cchoganjr.

  7. #27
    Join Date
    Feb 2010
    Location
    Park City Ky
    Posts
    1,833

    Default Re: Gearing-up for a sweet trap-out

    Quote Originally Posted by PatBeek View Post
    .Should I forget about buying a queen and just see for 'experiment's sake' if the queen eventually comes out?.
    Patbeek.... I never buy a queen until the trapout is finished, and I determine if I have trapped the queen or not. There is not a lot of reason to buy one before finishing. The brood that you place in the trap will inhibit any worker bees from becomming laying workers. It is also quite likely that, if there is absence of queen activity in the trap, the bees will begin to build queen cells from the brood you gave them, (of course there has to be a viable egg for them to do this).

    I do not believe that placing a queen in an external box, would have any effect on her coming out and going into the trap box. If this were so, colonies placed on pallets, side by side, would have queens leaving their colony (boxes) and invading colonies, (boxes), adjacent to their own. But this is not normally observed in hives that are very close together.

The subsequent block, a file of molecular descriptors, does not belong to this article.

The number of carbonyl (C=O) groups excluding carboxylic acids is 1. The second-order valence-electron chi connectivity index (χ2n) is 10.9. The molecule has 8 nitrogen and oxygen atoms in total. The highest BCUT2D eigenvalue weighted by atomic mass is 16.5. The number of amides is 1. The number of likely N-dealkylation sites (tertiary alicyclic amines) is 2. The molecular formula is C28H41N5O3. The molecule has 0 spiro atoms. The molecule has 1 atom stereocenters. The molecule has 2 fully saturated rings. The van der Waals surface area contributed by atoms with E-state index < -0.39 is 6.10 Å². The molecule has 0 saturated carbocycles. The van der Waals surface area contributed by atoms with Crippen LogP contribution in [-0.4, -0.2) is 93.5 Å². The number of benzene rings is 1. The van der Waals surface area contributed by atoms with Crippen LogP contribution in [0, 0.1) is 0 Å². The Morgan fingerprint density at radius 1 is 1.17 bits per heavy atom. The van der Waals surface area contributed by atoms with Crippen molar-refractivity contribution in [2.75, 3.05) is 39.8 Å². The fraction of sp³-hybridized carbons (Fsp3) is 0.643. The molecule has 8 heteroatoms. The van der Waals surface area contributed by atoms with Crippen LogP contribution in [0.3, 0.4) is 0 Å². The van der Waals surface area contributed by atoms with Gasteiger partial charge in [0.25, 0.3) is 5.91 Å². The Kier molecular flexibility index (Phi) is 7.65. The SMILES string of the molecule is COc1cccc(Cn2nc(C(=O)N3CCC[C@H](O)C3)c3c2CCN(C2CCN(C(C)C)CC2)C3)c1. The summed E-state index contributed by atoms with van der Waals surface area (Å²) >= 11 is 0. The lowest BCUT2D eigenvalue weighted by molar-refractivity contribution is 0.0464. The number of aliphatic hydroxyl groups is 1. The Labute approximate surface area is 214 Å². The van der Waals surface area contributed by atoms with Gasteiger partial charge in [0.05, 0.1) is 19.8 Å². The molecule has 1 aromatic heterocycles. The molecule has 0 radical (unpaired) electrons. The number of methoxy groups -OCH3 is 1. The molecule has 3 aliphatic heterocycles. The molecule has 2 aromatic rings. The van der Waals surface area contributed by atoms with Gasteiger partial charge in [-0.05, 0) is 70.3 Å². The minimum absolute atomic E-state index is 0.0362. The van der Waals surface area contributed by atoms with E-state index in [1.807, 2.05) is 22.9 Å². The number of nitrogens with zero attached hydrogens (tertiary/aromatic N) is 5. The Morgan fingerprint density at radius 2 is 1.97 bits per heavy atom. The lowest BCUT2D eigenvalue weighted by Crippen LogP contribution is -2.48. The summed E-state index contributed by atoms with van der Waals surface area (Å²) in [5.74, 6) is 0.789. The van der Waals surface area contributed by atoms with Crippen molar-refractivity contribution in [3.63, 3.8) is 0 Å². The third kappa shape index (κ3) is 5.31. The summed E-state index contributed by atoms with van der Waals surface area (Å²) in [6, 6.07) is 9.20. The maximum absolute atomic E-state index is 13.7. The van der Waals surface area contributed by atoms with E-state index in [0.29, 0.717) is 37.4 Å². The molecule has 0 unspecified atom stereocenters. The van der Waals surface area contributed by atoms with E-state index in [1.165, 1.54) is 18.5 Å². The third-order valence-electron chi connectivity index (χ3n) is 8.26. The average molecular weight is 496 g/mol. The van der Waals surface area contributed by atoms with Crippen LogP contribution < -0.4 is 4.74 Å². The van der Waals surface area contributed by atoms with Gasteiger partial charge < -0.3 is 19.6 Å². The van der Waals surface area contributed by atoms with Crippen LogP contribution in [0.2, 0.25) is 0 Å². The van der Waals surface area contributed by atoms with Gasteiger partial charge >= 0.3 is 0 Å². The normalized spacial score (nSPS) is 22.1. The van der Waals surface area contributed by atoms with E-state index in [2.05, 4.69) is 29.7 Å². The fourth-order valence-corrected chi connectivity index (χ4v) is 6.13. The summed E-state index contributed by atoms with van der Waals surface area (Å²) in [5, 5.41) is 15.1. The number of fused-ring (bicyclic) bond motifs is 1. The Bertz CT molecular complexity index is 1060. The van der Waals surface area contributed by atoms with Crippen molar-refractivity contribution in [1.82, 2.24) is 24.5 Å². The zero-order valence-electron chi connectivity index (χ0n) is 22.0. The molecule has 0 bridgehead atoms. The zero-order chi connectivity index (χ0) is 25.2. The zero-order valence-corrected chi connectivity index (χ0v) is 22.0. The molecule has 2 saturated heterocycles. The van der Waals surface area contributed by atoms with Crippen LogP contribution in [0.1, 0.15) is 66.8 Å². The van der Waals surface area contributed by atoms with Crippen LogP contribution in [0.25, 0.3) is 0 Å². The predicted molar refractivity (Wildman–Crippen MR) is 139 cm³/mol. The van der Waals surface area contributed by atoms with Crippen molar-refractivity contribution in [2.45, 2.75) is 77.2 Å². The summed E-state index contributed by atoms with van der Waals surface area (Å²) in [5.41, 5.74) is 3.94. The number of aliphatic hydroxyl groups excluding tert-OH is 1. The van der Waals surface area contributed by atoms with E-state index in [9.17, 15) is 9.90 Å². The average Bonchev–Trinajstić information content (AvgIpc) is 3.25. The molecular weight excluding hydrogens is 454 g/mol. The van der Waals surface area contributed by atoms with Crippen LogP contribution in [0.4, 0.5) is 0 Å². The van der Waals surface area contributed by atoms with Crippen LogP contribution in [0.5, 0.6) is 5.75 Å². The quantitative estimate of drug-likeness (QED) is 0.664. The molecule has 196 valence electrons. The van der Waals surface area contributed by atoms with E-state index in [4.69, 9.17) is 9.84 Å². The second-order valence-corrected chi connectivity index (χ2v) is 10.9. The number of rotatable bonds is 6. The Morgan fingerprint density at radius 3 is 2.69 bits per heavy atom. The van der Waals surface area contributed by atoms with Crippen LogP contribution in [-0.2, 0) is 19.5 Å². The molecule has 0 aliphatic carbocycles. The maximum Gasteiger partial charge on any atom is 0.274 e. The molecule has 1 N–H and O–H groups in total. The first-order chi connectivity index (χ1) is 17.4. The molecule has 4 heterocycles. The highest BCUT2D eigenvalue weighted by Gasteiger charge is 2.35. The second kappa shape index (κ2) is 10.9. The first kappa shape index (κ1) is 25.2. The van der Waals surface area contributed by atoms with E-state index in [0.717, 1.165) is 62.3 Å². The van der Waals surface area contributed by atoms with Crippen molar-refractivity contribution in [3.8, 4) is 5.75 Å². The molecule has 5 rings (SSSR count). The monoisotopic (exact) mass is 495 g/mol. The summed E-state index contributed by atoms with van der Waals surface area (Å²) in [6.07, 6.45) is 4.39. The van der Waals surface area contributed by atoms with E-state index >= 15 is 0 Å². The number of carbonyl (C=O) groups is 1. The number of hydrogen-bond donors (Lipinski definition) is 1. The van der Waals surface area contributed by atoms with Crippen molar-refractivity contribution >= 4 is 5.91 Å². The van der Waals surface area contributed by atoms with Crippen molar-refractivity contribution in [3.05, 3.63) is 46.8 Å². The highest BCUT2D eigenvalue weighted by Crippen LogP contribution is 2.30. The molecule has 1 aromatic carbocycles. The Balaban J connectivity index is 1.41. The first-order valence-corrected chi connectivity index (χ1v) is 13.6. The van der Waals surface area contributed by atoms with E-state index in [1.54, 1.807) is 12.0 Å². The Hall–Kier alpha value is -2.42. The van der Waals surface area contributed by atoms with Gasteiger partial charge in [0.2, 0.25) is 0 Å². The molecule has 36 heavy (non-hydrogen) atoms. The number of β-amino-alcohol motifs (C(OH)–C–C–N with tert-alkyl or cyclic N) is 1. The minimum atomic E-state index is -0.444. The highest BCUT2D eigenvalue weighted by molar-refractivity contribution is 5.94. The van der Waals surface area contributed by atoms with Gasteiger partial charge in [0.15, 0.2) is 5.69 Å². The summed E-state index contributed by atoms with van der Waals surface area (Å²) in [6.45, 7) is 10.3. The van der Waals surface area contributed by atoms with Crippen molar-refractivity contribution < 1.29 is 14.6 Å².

Wait until the trapout is finished, then decide if you need a queen. The brood you gave them will emerge, and give the trapped colony a boost of housekeepers, nurse bees, fanners, wax builders, etc., as other bees become field bees and die. This will sustain the colony until you decide if you need a queen or not.

    cchoganjr

  8. #28
    Join Date
    May 2012
    Location
    Rockford, MI
    Posts
    2,582

    Default Re: Gearing-up for a sweet trap-out

    May 30th I started a trap out of an old cedar tree that was slated to come down. I had checked on it last friday (about 15 days into the ordeal).
    There had to be 20k bees in the hive, building comb, storing nectar and pollen. These are the most gentle bees I have ever worked with. I figured there HAD to be a queen in there. Checked today, calm as all get out and idi not see the queen. 1 more week and they have to come home either way.

    10600_199125260244362_257700332_n.jpg

  9. #29
    Join Date
    Jan 2012
    Location
    Lakeland, FL USA
    Posts
    803

    Default Re: Gearing-up for a sweet trap-out

    .

    Just to be fair, I am giving an update on this trap-out, even though it didn't go 100% - ALTHOUGH THE CUSTOMER IS HAPPY !!!

    Basically, the bees all came out and absconded. None of them hung around my trap-out hive.

    It's true that I didn't have any comb placed inside with brood/eggs, so I realize I was taking a chance with the outcome from the get-go.

    However, the bees are all gone from the house. The lady is very satisfied and she paid me for the service I promised.

    Just no bees for me in this case.
    .